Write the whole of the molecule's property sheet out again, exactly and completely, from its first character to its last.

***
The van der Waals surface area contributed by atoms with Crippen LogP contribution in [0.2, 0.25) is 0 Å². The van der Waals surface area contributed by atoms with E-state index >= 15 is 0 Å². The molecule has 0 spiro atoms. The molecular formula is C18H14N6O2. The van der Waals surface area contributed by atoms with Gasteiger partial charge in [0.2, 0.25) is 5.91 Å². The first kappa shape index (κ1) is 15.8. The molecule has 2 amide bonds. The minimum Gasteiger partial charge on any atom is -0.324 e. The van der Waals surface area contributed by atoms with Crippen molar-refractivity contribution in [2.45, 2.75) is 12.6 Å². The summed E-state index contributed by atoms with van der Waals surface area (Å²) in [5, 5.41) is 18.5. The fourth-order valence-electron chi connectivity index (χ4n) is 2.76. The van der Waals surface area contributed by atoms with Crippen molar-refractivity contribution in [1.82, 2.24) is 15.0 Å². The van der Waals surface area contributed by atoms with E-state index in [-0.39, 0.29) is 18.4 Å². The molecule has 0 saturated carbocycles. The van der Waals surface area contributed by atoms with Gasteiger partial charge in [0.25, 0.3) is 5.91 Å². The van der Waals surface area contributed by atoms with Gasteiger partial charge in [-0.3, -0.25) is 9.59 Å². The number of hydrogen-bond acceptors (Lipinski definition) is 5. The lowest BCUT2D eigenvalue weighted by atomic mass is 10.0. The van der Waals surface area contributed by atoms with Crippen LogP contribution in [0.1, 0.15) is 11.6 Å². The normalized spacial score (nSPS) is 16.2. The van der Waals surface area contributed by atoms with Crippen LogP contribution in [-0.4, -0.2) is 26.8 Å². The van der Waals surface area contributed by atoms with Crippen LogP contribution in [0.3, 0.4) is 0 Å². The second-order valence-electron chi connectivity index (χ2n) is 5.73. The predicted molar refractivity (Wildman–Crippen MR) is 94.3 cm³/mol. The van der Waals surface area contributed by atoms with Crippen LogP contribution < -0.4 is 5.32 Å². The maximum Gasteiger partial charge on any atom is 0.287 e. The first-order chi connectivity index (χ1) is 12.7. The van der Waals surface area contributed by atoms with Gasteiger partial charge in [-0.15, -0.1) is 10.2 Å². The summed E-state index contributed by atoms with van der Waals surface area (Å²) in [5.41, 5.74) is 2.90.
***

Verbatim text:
The van der Waals surface area contributed by atoms with Crippen LogP contribution in [0.2, 0.25) is 0 Å². The van der Waals surface area contributed by atoms with E-state index >= 15 is 0 Å². The molecule has 0 spiro atoms. The molecular formula is C18H14N6O2. The van der Waals surface area contributed by atoms with Gasteiger partial charge in [0.2, 0.25) is 5.91 Å². The first kappa shape index (κ1) is 15.8. The molecule has 2 amide bonds. The minimum Gasteiger partial charge on any atom is -0.324 e. The van der Waals surface area contributed by atoms with Crippen molar-refractivity contribution in [2.45, 2.75) is 12.6 Å². The summed E-state index contributed by atoms with van der Waals surface area (Å²) in [5, 5.41) is 18.5. The fourth-order valence-electron chi connectivity index (χ4n) is 2.76. The van der Waals surface area contributed by atoms with Crippen molar-refractivity contribution in [1.82, 2.24) is 15.0 Å². The van der Waals surface area contributed by atoms with E-state index in [-0.39, 0.29) is 18.4 Å². The molecule has 0 saturated carbocycles. The van der Waals surface area contributed by atoms with Gasteiger partial charge in [0.25, 0.3) is 5.91 Å². The van der Waals surface area contributed by atoms with Gasteiger partial charge in [-0.3, -0.25) is 9.59 Å². The number of hydrogen-bond acceptors (Lipinski definition) is 5. The lowest BCUT2D eigenvalue weighted by atomic mass is 10.0. The van der Waals surface area contributed by atoms with Crippen LogP contribution in [0.1, 0.15) is 11.6 Å². The normalized spacial score (nSPS) is 16.2. The van der Waals surface area contributed by atoms with Crippen LogP contribution in [-0.4, -0.2) is 26.8 Å². The van der Waals surface area contributed by atoms with Crippen LogP contribution in [0.3, 0.4) is 0 Å². The second-order valence-electron chi connectivity index (χ2n) is 5.73. The predicted molar refractivity (Wildman–Crippen MR) is 94.3 cm³/mol. The van der Waals surface area contributed by atoms with Crippen LogP contribution < -0.4 is 5.32 Å². The maximum Gasteiger partial charge on any atom is 0.287 e. The first-order chi connectivity index (χ1) is 12.7. The van der Waals surface area contributed by atoms with Gasteiger partial charge in [-0.15, -0.1) is 10.2 Å². The summed E-state index contributed by atoms with van der Waals surface area (Å²) in [5.41, 5.74) is 2.90.